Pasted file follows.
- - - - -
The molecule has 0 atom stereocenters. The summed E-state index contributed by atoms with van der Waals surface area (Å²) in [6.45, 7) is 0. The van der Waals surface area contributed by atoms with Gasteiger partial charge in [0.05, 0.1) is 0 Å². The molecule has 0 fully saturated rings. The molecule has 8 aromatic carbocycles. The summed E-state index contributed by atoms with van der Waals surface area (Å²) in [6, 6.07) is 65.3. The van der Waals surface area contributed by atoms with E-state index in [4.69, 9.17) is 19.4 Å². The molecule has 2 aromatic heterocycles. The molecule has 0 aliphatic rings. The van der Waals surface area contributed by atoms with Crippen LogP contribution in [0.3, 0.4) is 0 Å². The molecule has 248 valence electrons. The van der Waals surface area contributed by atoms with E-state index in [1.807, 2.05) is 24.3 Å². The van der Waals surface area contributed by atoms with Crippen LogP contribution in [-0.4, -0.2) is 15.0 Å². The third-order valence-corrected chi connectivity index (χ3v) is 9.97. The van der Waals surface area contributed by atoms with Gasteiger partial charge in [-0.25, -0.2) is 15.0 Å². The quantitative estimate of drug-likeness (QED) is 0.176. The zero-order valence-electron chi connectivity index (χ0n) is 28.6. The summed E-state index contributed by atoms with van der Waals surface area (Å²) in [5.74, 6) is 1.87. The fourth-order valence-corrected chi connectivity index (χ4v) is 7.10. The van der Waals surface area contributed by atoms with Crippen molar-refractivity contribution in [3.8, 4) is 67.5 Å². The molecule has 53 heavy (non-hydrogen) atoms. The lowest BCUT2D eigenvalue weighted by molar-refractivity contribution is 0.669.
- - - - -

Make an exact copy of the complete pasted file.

The molecule has 0 atom stereocenters. The summed E-state index contributed by atoms with van der Waals surface area (Å²) in [6.45, 7) is 0. The van der Waals surface area contributed by atoms with Gasteiger partial charge in [0.05, 0.1) is 0 Å². The molecule has 0 fully saturated rings. The molecule has 8 aromatic carbocycles. The summed E-state index contributed by atoms with van der Waals surface area (Å²) in [6, 6.07) is 65.3. The van der Waals surface area contributed by atoms with E-state index in [4.69, 9.17) is 19.4 Å². The molecule has 2 aromatic heterocycles. The molecule has 0 aliphatic rings. The van der Waals surface area contributed by atoms with Crippen LogP contribution in [0.3, 0.4) is 0 Å². The molecule has 248 valence electrons. The van der Waals surface area contributed by atoms with E-state index in [1.807, 2.05) is 24.3 Å². The van der Waals surface area contributed by atoms with Crippen LogP contribution in [-0.4, -0.2) is 15.0 Å². The third-order valence-corrected chi connectivity index (χ3v) is 9.97. The van der Waals surface area contributed by atoms with Gasteiger partial charge in [-0.25, -0.2) is 15.0 Å². The quantitative estimate of drug-likeness (QED) is 0.176. The zero-order valence-electron chi connectivity index (χ0n) is 28.6. The summed E-state index contributed by atoms with van der Waals surface area (Å²) in [5.74, 6) is 1.87. The fourth-order valence-corrected chi connectivity index (χ4v) is 7.10. The van der Waals surface area contributed by atoms with Crippen molar-refractivity contribution in [3.8, 4) is 67.5 Å². The molecule has 53 heavy (non-hydrogen) atoms. The lowest BCUT2D eigenvalue weighted by molar-refractivity contribution is 0.669.